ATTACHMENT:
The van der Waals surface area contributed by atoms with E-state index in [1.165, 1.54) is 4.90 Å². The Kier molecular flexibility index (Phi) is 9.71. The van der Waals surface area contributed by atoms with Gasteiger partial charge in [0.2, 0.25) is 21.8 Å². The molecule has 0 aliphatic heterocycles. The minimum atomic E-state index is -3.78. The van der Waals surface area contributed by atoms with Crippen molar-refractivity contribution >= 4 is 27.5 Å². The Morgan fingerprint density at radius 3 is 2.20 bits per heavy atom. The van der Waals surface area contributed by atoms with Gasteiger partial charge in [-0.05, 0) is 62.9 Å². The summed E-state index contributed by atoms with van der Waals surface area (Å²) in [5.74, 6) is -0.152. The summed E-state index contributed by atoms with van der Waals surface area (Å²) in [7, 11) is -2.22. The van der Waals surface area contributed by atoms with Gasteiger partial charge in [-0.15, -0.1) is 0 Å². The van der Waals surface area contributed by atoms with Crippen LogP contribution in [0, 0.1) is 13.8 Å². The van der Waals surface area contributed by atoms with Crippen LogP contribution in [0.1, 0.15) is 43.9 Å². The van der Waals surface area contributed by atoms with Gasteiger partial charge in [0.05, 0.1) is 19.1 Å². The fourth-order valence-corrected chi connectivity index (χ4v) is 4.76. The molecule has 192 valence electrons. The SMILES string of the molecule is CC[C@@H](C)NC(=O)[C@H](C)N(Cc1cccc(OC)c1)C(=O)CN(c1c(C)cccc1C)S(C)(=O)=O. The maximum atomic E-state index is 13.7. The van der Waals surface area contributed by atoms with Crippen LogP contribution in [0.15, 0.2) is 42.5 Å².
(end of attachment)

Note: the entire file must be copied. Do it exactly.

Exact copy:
The van der Waals surface area contributed by atoms with E-state index in [1.165, 1.54) is 4.90 Å². The Kier molecular flexibility index (Phi) is 9.71. The van der Waals surface area contributed by atoms with Gasteiger partial charge in [0.2, 0.25) is 21.8 Å². The molecule has 0 aliphatic heterocycles. The minimum atomic E-state index is -3.78. The van der Waals surface area contributed by atoms with Crippen molar-refractivity contribution >= 4 is 27.5 Å². The Morgan fingerprint density at radius 3 is 2.20 bits per heavy atom. The van der Waals surface area contributed by atoms with Gasteiger partial charge in [-0.05, 0) is 62.9 Å². The summed E-state index contributed by atoms with van der Waals surface area (Å²) in [5.74, 6) is -0.152. The summed E-state index contributed by atoms with van der Waals surface area (Å²) in [7, 11) is -2.22. The van der Waals surface area contributed by atoms with Gasteiger partial charge in [-0.15, -0.1) is 0 Å². The van der Waals surface area contributed by atoms with Crippen LogP contribution in [0, 0.1) is 13.8 Å². The van der Waals surface area contributed by atoms with Crippen LogP contribution in [0.1, 0.15) is 43.9 Å². The van der Waals surface area contributed by atoms with Gasteiger partial charge in [0.05, 0.1) is 19.1 Å². The fourth-order valence-corrected chi connectivity index (χ4v) is 4.76. The molecule has 192 valence electrons. The SMILES string of the molecule is CC[C@@H](C)NC(=O)[C@H](C)N(Cc1cccc(OC)c1)C(=O)CN(c1c(C)cccc1C)S(C)(=O)=O. The maximum atomic E-state index is 13.7. The van der Waals surface area contributed by atoms with Crippen LogP contribution in [0.15, 0.2) is 42.5 Å².